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<ns4:p><ns4:bold>Background</ns4:bold>: Recent studies suggest that an extra sex chromosome increases the risk of both autism and social anxiety, but it unclear whether these risks are specific to particular karyotypes.</ns4:p><ns4:p> <ns4:bold>Methods</ns4:bold>: We considered diagnostic data from an online psychiatric assessment (DAWBA – The Development and Well-Being Assessment) and questionnaire responses completed by parents of children with 47,XXX (N = 29), 47,XXY (N = 28) and 47,XYY (N = 32) karyotypes. Analysis focused mainly on 54 children who were diagnosed prenatally or on the basis of other medical concerns in childhood (Low Bias subgroup), to minimise ascertainment bias.</ns4:p><ns4:p> <ns4:bold>Results</ns4:bold>: Children with symptoms of autism who fell short of meeting the Diagnostic and Statistical Manual of Mental Disorders (DSM)-IV criteria were coded as cases of Pervasive Developmental Disorder Not Otherwise Specified (PDDNOS). The odds ratio of autism or PDDNOS in the Low Bias group was computed relative to gender-specific population norms. This gave log odds ratio (95% confidence interval) of 5.56 (4.25 - 6.88) for XXX girls; 4.00 (2.66 - 5.33) for XXY boys; and 4.60 (3.46 - 5.74) for XYY boys. Despite this elevated risk, most children had no autistic features. A diagnosis of DSM-IV Social Phobia was rare, though, in line with prediction, all three Low Bias cases with this diagnosis had 47,XXY karyotype. All three trisomy groups showed increased risk of milder symptoms of social anxiety.</ns4:p><ns4:p> <ns4:bold>Conclusions</ns4:bold>: An increased risk of autism was found in girls with 47,XXX karyotype, as well as in boys with 47,XXY or 47,XYY. Symptoms of social anxiety were increased in all three karyotypes. There was wide variation in psychiatric status of children with the same karyotype, suggesting that an extra sex chromosome affects developmental stability in a non-specific way, with a diverse range of possible phenotypes.</ns4:p>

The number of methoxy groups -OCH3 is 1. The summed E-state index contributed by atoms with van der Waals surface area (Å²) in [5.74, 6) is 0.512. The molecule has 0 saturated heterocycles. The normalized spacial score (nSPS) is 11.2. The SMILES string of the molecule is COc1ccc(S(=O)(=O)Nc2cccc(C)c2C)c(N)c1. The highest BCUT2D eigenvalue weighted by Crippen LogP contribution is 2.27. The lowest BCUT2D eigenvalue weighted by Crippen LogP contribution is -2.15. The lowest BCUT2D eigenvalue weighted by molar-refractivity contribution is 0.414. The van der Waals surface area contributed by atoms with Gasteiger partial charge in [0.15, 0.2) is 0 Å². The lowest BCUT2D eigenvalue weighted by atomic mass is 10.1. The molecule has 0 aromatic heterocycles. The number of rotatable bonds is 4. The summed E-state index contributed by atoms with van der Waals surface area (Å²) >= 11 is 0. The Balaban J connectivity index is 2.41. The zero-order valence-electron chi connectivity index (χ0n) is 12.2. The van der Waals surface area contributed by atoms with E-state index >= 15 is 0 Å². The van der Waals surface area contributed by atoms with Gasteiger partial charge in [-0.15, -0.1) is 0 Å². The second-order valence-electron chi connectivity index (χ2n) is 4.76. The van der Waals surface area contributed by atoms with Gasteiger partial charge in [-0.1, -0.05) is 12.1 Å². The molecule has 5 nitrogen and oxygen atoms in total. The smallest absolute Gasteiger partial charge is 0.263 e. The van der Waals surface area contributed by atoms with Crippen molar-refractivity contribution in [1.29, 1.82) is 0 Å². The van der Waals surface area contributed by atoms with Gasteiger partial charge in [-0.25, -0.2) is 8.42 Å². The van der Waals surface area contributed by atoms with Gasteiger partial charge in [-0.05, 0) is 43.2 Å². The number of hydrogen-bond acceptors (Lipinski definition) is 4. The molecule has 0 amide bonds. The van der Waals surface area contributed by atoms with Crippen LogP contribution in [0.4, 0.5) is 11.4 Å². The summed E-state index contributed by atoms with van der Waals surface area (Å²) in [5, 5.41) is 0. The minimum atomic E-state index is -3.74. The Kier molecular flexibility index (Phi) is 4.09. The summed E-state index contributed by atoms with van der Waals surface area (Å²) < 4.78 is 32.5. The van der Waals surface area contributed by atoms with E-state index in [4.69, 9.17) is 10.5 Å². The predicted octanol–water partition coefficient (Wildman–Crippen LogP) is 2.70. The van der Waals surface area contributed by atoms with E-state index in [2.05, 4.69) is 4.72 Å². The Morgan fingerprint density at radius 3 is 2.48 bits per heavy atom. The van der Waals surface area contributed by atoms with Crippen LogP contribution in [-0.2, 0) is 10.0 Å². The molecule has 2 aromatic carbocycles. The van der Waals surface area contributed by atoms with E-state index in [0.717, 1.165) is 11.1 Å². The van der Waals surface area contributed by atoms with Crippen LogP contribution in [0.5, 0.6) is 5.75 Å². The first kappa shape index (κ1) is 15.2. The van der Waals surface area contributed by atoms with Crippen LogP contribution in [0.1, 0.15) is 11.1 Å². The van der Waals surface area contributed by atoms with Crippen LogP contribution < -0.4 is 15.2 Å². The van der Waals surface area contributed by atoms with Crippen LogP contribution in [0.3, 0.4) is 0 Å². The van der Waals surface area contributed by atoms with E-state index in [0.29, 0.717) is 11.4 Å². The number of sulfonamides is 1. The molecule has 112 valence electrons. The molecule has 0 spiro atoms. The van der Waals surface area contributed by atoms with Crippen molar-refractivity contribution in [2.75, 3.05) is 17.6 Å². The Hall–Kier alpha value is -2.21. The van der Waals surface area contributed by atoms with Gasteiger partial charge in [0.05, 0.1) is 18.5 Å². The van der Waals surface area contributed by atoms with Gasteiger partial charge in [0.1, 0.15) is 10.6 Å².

Original publication




Journal article


Wellcome Open Research


F1000 ( Faculty of 1000 Ltd)




32 - 32